BAGHDAD -- U.S. Ambassador Ryan Crocker on Sunday accused Iran of trying to interfere with a new security pact between Iraq and the United States, and said Americans need to view Iraq with "a sense of strategic patience" because the stakes in the region are so high.

The 37-year veteran diplomat, interviewed by The Associated Press at his embassy in Baghdad, is in the middle of tough negotiations with Iraqi officials to define the basis for a continuing American military presence in the country beyond the end of this year.

The talks hit an impasse recently and are taking place against a backdrop of increasing calls in the United States for a U.S. withdrawal and declining interest in the war itself from many members of the American public.

Crocker struck an emotional note in discussing the recent accomplishments in Iraq, including a sharp decline in violence across much of the country and some preliminary steps toward political reconciliation, such as last week's agreement to schedule provincial elections by Jan. 31.

"All Americans should be and are proud of the achievements in Iraq and the American role in bringing about the change," he said. "Iraq is in a far, far better place than it was say 18 months ago."

However, he warned, those gains could be in jeopardy if U.S. interest in the country is allowed to flag. "So I think what Americans need going forward is a sense of strategic patience," he said.

"If we decide we are tired of it, if we decide we don't want to do it anymore and that it is time to turn our attention to other things, this could all go the other way," Crocker warned. "And it is certainly my sense as someone who has served in the Middle East for the better part of three decades, that you would pay a major long-term price."

He suggested it could be seen as a repeat of the U.S. withdrawal from Lebanon in the early 1980s, a move that led countries like Iran and Syria to draw assumptions about U.S. lack of resolve and to embrace an attitude of defiance. "These kinds of actions have profound and very far-reaching consequences," he said.

The talks on the military pact have hit an impasse recently over U.S. insistence on retaining sole legal jurisdiction over American troops and differences over a schedule for the departure of the U.S. military. Iraqi officials have said that they want all foreign troops out by the end of 2011.

Crocker, 59, who became ambassador in March 2007 and who is expected to leave his post around the end of the Bush administration, is one of the most experienced diplomats in the Middle East. He has served as ambassador in Lebanon, Syria and Kuwait, and was ambassador to Pakistan before his appointment to Iraq.

He said it is becoming obvious that Iran wants the current negotiations to fail.

"The evidence is pretty clear," said the ambassador. "It is the stream of public statements coming out of Tehran, political and clerical figures, all criticizing the agreement. So they are being very open about their interference."

In spite of Iran's insistence to the contrary, Crocker said Iran is showing a "fundamental desire to oppose the development of a fully secure and stable Iraq. I think they would like to keep Iraq off balance as a way of being able to control events here to the satisfaction of Tehran."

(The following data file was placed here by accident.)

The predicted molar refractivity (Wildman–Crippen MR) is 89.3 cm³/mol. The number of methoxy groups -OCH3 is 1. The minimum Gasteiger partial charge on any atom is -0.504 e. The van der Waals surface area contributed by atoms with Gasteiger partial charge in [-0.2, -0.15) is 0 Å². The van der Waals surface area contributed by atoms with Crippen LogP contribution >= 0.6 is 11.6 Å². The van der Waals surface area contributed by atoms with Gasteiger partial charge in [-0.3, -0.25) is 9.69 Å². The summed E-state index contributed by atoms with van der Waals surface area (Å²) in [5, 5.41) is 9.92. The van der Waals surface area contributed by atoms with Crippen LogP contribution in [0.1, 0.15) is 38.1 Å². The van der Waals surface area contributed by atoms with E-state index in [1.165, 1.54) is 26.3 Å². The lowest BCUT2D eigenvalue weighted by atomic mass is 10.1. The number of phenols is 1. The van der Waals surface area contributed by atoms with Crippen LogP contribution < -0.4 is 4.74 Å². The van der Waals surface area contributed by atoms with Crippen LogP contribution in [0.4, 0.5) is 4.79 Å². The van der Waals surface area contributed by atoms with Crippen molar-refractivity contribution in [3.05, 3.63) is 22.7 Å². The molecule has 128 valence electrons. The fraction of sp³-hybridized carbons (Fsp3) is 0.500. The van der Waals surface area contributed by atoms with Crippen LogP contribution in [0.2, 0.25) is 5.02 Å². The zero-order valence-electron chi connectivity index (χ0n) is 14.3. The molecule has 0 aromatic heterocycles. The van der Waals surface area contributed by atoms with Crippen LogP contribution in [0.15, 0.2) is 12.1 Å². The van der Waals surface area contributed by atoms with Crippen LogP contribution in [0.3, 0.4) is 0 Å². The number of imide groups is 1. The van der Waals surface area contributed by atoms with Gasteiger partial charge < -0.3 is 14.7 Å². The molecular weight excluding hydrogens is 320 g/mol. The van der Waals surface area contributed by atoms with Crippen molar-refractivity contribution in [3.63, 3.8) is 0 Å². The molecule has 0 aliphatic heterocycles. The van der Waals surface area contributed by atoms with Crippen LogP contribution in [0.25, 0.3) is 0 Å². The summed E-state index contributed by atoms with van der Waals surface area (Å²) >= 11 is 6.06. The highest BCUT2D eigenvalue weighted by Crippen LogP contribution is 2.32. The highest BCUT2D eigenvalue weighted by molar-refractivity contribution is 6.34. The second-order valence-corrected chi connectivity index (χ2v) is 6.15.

The negotiations for a long-term security agreement are being carried out with the government against the deadline of an expiring United Nations Security Council resolution at the end of this year that provides the legal basis for more than 140,000 U.S. forces in the country.

If and when an agreement is reacted, it still must be ratified by the Iraqi parliament, where it faces strong controversy.

Crocker said he is not worried that time is running out. There are still three months for discussions, he said, and the Iraqi parliament has been able to deal with complex issues quickly when it has to.

If the talks fail, the United States would have to go back to the United Nations to seek an extension of its mandate to be in Iraq, a potentially difficult move diplomatically.

Crocker said the Iraqi government itself is opposing Iranian meddling.

He credited Prime Minister Nouri al-Maliki for the decision in the spring to challenge the Shiite Mahdi Army militia with forces of the national army.

Crocker said that move was "strategically very, very important" and "a statement that Iraq is not going to tolerate illegal militia forces that challenge the state, whoever they are and whoever is behind them."

"With the improvement of conditions in Iraq regional powers are taking a new look at Iraq ... but also at the U.S.," he said. "And again I think that what happens going forward is going to have a profound effect on how the U.S. is perceived in this region and beyond."

"If we are seen as the catalyst that does produce a stable, secure democratic Iraq that never again threatens its own people or its neighbors, we will be seen as a power that came in and produced a fundamentally positive shift in this region."

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23 septembre 2008 2 23 /09 /septembre /2008 12:11
Un plan de déstabilisation de l’Irak mis au point par l’Iran, la Syrie et le Hezbollah, comporte des assassinats politiques et une relance d’Al-Qaïda

vendredi 19 septembre 2008 - 15h21, par Chawki Freïha - Beyrouth

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Le quotidien libanais « Al Mustaqbal » cite des sources des renseignements irakiens selon lesquelles l’Iran a mis au point un plan de déstabilisation de l’Irak en étroite coordination avec la Syrie, et avec la contribution du Hezbollah. Ce plan vise à empêcher les élections provinciales irakiennes, prévues avant la fin de l’année, de se tenir.

Selon ces sources, les Iraniens visent essentiellement à éliminer les responsables politiques hostiles à l’influence iranienne sur leur pays, et à frapper les Conseils de l’éveil composés des tribus sunnites, à travers la relance des cellules d’Al-Qaïda en Mésopotamie. Ce plan s’appuie sur la Syrie et sur le Hezbollah. Il est ainsi prévu que Damas resserre l’étau sur les Irakiens réfugiés en Syrie, notamment ceux qui s’opposent à l’iranisation de leur pays ; et que le Hezbollah active ses cellules en Irak, où ses cadres entrainement et encadrent les milices chiites (lire à ce sujet notre information du 6 juin 2008).